This weekend I was able to get a couple of my raised beds ready for early season plantings such as cole crops and peas. I have 2 beds that I put in post with wire for peas now and to support tomatoes later. One of my beds I prepared for beans and potatoes. I will plant my potatoes in the 'valleys' and my beans on the 'hills'. As the potatoes grow and I add dirt to 'hill' them, they will end up slightly higher than the beans but they will be more secure in between the hills of beans. (I'll post pictures of what I mean as they grow.) I have one bed planted with green cabbage and Chinese cabbage. My husband helped me to put down soaker hose. I then used fiberglass rods to make hoops over the bed so I could protect the bed with frost cloth. I'm not done prepping beds, but I think I'm off to a good start!
Mar 10, 2013
Mar 6, 2013
Yesterday, I picked up the book How to Grow More Vegetables* (and fruits, nuts, berries, grains, and other crops) *than you ever thought possible on less land than you can imagine by John Jeavons. Barnes & Noble link to the book
The book is not filled with a lot of beautiful photos or quick how-to tricks, it's all about the basics of growing BIOINTENSIVE. Which, anyone who knows me or is familiar with my blog knows is basically how I garden.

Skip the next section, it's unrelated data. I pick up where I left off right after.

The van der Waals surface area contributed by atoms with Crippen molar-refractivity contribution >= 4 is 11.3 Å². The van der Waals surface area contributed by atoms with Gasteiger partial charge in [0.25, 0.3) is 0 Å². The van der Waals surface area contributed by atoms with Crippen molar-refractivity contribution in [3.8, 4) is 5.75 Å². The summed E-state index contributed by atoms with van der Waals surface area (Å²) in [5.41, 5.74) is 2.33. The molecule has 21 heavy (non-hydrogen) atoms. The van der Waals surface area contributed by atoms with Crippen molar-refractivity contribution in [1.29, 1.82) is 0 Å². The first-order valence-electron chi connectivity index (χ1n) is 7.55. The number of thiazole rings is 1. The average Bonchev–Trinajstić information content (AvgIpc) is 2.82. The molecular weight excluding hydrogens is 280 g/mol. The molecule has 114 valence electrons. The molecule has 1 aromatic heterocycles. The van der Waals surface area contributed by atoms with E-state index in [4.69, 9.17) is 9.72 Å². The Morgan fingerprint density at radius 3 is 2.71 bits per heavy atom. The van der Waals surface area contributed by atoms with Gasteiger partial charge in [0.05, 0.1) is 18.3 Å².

So, this morning, as I was looking through the information on seeds, I was really happy to come across very useful information on transplanting seeds. A couple of years ago I began to start all of my plants from seed and I have found that my plants are healthier and I am much happier with the varieties that I can grow. I have also found that I am just happier with plants that I start from seed. As I was reading in this book, I found that transplanting is actually preferred over direct sowing due to improved root health. Based on what I have experienced, I totally agree.
There were a couple of simple drawings in the book that I would like to share with you in regards to transplanting seedlings. You should transplant your seedlings up to their first two true leaves. This is how I treat my seedlings and they are just healthier.
This book has a lot of valuable information for those of you who are really serious about utilizing your space in a self-sustaining manner. For those who work with companion planting, this book is awesome. I will be adding this book to my gift list for friends and family who garden!